Wednesday, August 24, 2011

Back to 2nd Grade; Butter!

Hey look,  I made butter! I had some leftover heavy whipping cream that needed to go away, so I figured, why not make some fresh butter to go with my...erm...lovely...Italian bread? I was about to bust out the tupperware to make it girl scout camp style (put some whipping cream in tupperware, and shake it for what feels like five years, for anyone who didn't go to girl scout camp) but then I realized, I'm a big kid now, I can use the mixer! (Ooh! Aah!)

The concept is simple enough, put heavy whipping cream in the mixer and mix it. A lot. First the cream gets all bubbly, where if you turn the mixer off, the bubbles will go away. Then it turns into whipped cream. You can stop here and add some sugar and maybe some vanilla if you want, but whipped cream doesn't go so well with bread. Anyway, keep mixing, and it becomes…stiff whipped cream. I don't know if there's a technical term for it, but it reaches stiff peaks. That's when you pull the beaters out, and stiff peaks are left behind. They were pretty cleaver in naming these things, I know. Keep mixing, and mixing, and mixing, just until you're starting to think maybe you did something wrong, and then BAM! Butter! You'll have a lovely blob of butter with a puddle of buttermilk under it. Now is when you should probably turn off the mixer, because the buttermilk will splash everywhere if you don't pay attention.

We have butter, we're done, right? Well, sort of. If it were really that easy, you wouldn't have to read about it on my blog. You can go ahead and eat it now, have at it, but if you plan on storing it for more than a couple days, you'll need to rinse it. Weird, but it's exactly what it sounds like. Some of the buttermilk is still stuck in the butter, and if it stays in there, it will go bad fairly quickly and ruin the butter, which will last a while on it's own. Pour some freezing cold water, like, almost frozen, with a few ice cubes in it kind of cold, over your butter, and work it in. It has to be super cold, because anything else, combined with the heat from your hands, will melt the butter and then you'll have a gross mess. So poke your butter for a while, and pour out the milky water. Keep rinsing until the water comes out clear.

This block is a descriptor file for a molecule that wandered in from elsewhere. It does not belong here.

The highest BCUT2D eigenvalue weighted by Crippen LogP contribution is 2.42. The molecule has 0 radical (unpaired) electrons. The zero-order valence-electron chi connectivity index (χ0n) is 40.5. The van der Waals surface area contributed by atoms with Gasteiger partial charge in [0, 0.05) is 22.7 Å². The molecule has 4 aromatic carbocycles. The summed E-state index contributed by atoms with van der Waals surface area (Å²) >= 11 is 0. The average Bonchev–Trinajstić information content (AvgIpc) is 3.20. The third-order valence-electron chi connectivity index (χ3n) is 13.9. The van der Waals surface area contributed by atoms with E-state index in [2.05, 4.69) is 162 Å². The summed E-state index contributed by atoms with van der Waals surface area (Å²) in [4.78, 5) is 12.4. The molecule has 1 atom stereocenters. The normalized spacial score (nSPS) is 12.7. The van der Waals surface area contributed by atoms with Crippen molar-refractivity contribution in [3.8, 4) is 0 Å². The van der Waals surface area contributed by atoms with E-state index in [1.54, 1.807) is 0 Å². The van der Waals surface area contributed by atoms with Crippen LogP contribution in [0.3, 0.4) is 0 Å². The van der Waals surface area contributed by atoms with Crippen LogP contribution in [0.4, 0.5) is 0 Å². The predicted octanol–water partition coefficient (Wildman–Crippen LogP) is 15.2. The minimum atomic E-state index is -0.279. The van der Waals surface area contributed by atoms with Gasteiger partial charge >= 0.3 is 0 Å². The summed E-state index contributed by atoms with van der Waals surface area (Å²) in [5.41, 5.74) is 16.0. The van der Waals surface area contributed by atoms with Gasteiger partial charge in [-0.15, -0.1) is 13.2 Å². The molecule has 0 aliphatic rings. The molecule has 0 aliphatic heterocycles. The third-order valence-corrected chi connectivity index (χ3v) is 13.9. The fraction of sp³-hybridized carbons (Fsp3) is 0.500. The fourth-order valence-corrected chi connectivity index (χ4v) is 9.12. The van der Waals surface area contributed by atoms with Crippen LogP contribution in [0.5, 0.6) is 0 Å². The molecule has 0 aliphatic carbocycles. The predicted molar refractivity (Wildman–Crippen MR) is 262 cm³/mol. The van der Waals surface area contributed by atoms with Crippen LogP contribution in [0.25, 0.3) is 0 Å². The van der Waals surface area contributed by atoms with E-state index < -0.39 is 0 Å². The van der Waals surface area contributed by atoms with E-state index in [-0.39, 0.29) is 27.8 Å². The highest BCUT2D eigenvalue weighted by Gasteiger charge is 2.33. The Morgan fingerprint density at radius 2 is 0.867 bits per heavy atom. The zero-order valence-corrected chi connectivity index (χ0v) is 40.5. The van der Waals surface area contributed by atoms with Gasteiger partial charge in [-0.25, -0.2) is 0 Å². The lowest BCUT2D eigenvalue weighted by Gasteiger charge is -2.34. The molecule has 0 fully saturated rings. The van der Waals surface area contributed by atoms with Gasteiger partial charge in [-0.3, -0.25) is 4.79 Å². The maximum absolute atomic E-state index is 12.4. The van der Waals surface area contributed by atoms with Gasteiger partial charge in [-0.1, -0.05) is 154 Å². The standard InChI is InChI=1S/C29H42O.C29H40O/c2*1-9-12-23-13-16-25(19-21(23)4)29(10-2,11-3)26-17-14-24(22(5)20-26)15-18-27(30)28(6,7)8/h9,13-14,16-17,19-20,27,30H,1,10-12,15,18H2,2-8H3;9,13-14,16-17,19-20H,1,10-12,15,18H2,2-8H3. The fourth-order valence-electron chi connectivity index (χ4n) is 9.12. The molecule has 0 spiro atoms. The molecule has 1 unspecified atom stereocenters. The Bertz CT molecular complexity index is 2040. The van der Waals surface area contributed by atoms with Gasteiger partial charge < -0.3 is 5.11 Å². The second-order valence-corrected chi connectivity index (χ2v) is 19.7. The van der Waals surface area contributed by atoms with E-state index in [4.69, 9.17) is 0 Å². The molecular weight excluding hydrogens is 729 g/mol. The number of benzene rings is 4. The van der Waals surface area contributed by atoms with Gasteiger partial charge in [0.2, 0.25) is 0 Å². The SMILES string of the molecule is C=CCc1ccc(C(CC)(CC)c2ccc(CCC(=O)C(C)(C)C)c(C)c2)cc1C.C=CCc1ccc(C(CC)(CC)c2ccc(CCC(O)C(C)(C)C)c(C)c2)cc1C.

So NOW are we done?! Well, sort of. Again. Now is when you salt your butter if you want to. Don't try and get clever and salt the cream before you whip it. The salt is water-soluble, and the point of making butter is to separate out the water, so you'll end up with unsalted butter, and salty buttermilk. Not like I know this from experience or anything.

Ok, NOW we're done! Not rocket science, but fun! You can also go old-school and mix it in tupperware to feel like a kid again, the process is still the same, it's just less exciting because you can't watch it churn. And the sore arm is slightly not exciting too. But there you go, easy, cheap, and tastes super fresh on homemade bread! 

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